You've been looking for a new home and you have finally found one. Now, your next job is to find out more about the neighbourhood. This is the area that you're going to call home for the years to come so you’ll need to make sure that you'll feel comfortable there. As well, you'll want to be certain that the resale value of your home will rise in the future. Before signing anything on the dotted line, do your homework.
Visit the home at different hours
Check out the house during the daytime and at least once at night. When it's dark in the neighbourhood, the whole area will have a different feel. Would you feel safe in this part of town both day and night? If so, that's your first step forward.
Take a look at neighbourhood blogs and newspapers
Find out what's going on in the community by browsing through the blog or newspaper associated with that neighbourhood. You can tell a lot about a neighbourhood by just looking at the local issues. If there is a lot of talk about opposing issues, for instance, there may be a note of dissension between the residents. If, on the other hand, you see a lot of stories announcing community events such as barbecues or fund-raising parties, this is a clue that the community may be bonded and working together towards making the neighbourhood a special one.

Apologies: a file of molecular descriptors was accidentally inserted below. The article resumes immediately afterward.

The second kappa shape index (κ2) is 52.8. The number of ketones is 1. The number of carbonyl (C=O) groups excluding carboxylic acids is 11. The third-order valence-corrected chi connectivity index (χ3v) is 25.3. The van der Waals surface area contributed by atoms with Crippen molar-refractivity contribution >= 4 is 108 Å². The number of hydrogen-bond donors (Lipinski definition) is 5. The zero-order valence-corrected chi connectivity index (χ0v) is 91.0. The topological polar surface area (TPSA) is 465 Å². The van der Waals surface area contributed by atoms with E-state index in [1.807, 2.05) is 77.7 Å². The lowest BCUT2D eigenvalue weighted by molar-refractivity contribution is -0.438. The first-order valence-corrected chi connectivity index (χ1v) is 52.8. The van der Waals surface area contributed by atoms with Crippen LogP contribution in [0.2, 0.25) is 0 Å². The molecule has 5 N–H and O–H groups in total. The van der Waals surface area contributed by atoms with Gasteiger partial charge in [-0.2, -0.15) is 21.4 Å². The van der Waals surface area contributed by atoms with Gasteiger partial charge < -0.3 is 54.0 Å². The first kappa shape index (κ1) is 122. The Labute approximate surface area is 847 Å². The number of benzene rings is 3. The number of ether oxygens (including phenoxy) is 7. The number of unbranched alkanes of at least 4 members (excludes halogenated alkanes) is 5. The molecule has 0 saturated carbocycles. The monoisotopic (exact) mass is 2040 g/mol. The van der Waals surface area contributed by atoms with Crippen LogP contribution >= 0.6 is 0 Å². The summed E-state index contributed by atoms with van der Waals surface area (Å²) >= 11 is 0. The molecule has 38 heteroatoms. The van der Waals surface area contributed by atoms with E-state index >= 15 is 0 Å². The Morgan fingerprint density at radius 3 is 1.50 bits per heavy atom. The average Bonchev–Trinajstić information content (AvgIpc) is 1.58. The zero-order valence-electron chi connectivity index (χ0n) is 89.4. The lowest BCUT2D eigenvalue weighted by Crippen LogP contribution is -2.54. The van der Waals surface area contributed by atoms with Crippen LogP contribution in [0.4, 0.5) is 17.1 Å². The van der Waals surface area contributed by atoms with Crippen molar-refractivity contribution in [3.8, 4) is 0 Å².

Look at the crime statistics
You can find out more about the community's safety by visiting the official website for the Calgary Police Department. You should also check to see whether that part of town has an active Crime Stoppers community. Don't be fooled - some higher end districts can experience extreme crime rates. Just because you're looking at an affluent area does not necessarily mean that the level of crime is low.
Visit the neighbours
Ask the neighbours what they think about the community and what they like the most and least about it. In most cases the neighbours won't hold back and will tell you exactly what the community dynamics are like.
Use your gut feeling
If everything about the neighbourhood checks out but you still have a vague and underlying bad feeling about purchasing a home there, you may want to listen to your gut. Sometimes it's hard to describe these feelings but in many cases you’ll find out later exactly what was causing them. You certainly won't want to start off a home purchase with a bad feeling from the start. Wait until the right feeling comes along backed up by neighbourhood research and you'll be able to sign your new home contract with total certainty.